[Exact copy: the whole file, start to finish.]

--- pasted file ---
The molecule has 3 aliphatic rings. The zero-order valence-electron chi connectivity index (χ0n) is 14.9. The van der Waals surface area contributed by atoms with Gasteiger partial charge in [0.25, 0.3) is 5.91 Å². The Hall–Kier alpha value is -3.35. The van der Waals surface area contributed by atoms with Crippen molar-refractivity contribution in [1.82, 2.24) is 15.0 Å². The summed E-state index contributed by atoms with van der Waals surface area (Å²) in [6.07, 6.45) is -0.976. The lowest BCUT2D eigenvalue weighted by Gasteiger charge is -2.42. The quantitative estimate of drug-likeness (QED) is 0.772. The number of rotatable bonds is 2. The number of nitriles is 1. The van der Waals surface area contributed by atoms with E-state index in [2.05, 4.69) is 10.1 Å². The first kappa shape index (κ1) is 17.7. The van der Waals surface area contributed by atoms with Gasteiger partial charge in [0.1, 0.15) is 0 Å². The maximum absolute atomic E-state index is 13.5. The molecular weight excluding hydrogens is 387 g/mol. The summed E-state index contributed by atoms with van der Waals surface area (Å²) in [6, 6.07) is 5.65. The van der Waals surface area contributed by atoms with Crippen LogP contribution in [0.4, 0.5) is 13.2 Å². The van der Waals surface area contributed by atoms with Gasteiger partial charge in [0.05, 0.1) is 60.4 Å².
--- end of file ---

The molecule has 3 aliphatic rings. The zero-order valence-electron chi connectivity index (χ0n) is 14.9. The van der Waals surface area contributed by atoms with Gasteiger partial charge in [0.25, 0.3) is 5.91 Å². The Hall–Kier alpha value is -3.35. The van der Waals surface area contributed by atoms with Crippen molar-refractivity contribution in [1.82, 2.24) is 15.0 Å². The summed E-state index contributed by atoms with van der Waals surface area (Å²) in [6.07, 6.45) is -0.976. The lowest BCUT2D eigenvalue weighted by Gasteiger charge is -2.42. The quantitative estimate of drug-likeness (QED) is 0.772. The number of rotatable bonds is 2. The number of nitriles is 1. The van der Waals surface area contributed by atoms with E-state index in [2.05, 4.69) is 10.1 Å². The first kappa shape index (κ1) is 17.7. The van der Waals surface area contributed by atoms with Gasteiger partial charge in [0.1, 0.15) is 0 Å². The maximum absolute atomic E-state index is 13.5. The molecular weight excluding hydrogens is 387 g/mol. The summed E-state index contributed by atoms with van der Waals surface area (Å²) in [6, 6.07) is 5.65. The van der Waals surface area contributed by atoms with Crippen LogP contribution in [0.4, 0.5) is 13.2 Å². The van der Waals surface area contributed by atoms with Gasteiger partial charge in [0.05, 0.1) is 60.4 Å².